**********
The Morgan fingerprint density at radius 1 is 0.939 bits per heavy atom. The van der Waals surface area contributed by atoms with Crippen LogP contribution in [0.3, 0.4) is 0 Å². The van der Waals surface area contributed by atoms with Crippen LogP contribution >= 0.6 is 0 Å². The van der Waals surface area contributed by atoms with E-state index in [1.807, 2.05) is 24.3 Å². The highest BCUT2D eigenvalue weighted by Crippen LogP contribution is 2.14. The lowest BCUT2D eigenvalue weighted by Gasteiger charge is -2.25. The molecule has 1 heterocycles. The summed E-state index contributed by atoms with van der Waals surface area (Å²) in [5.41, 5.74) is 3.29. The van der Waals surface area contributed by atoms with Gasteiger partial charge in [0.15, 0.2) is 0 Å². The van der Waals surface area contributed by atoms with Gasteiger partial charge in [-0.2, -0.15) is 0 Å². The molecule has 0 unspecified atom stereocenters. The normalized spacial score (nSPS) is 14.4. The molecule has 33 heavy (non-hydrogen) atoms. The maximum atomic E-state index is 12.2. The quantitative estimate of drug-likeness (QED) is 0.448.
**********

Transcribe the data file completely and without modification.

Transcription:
The Morgan fingerprint density at radius 1 is 0.939 bits per heavy atom. The van der Waals surface area contributed by atoms with Crippen LogP contribution in [0.3, 0.4) is 0 Å². The van der Waals surface area contributed by atoms with Crippen LogP contribution >= 0.6 is 0 Å². The van der Waals surface area contributed by atoms with E-state index in [1.807, 2.05) is 24.3 Å². The highest BCUT2D eigenvalue weighted by Crippen LogP contribution is 2.14. The lowest BCUT2D eigenvalue weighted by Gasteiger charge is -2.25. The molecule has 1 heterocycles. The summed E-state index contributed by atoms with van der Waals surface area (Å²) in [5.41, 5.74) is 3.29. The van der Waals surface area contributed by atoms with Gasteiger partial charge in [0.15, 0.2) is 0 Å². The van der Waals surface area contributed by atoms with Gasteiger partial charge in [-0.2, -0.15) is 0 Å². The molecule has 0 unspecified atom stereocenters. The normalized spacial score (nSPS) is 14.4. The molecule has 33 heavy (non-hydrogen) atoms. The maximum atomic E-state index is 12.2. The quantitative estimate of drug-likeness (QED) is 0.448.